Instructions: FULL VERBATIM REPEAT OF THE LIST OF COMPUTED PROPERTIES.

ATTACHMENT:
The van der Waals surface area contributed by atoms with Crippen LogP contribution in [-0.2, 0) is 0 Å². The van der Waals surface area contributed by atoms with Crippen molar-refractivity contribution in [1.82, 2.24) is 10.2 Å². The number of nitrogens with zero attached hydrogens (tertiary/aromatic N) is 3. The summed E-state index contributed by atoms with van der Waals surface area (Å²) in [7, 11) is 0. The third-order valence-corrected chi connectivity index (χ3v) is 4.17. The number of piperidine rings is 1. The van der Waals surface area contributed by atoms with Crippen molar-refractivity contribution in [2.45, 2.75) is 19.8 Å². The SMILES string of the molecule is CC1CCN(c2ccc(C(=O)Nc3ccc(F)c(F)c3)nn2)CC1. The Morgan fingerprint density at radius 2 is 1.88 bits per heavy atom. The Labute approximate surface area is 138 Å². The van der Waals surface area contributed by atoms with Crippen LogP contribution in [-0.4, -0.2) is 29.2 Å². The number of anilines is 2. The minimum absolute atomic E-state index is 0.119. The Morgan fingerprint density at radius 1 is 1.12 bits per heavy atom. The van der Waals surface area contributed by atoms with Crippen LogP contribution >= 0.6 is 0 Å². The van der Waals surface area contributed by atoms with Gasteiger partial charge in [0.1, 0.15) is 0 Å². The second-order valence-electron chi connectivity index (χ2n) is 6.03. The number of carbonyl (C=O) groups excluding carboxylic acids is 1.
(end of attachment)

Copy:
The van der Waals surface area contributed by atoms with Crippen LogP contribution in [-0.2, 0) is 0 Å². The van der Waals surface area contributed by atoms with Crippen molar-refractivity contribution in [1.82, 2.24) is 10.2 Å². The number of nitrogens with zero attached hydrogens (tertiary/aromatic N) is 3. The summed E-state index contributed by atoms with van der Waals surface area (Å²) in [7, 11) is 0. The third-order valence-corrected chi connectivity index (χ3v) is 4.17. The number of piperidine rings is 1. The van der Waals surface area contributed by atoms with Crippen molar-refractivity contribution in [2.45, 2.75) is 19.8 Å². The SMILES string of the molecule is CC1CCN(c2ccc(C(=O)Nc3ccc(F)c(F)c3)nn2)CC1. The Morgan fingerprint density at radius 2 is 1.88 bits per heavy atom. The Labute approximate surface area is 138 Å². The van der Waals surface area contributed by atoms with Crippen LogP contribution in [-0.4, -0.2) is 29.2 Å². The number of anilines is 2. The minimum absolute atomic E-state index is 0.119. The Morgan fingerprint density at radius 1 is 1.12 bits per heavy atom. The van der Waals surface area contributed by atoms with Crippen LogP contribution >= 0.6 is 0 Å². The van der Waals surface area contributed by atoms with Gasteiger partial charge in [0.1, 0.15) is 0 Å². The second-order valence-electron chi connectivity index (χ2n) is 6.03. The number of carbonyl (C=O) groups excluding carboxylic acids is 1.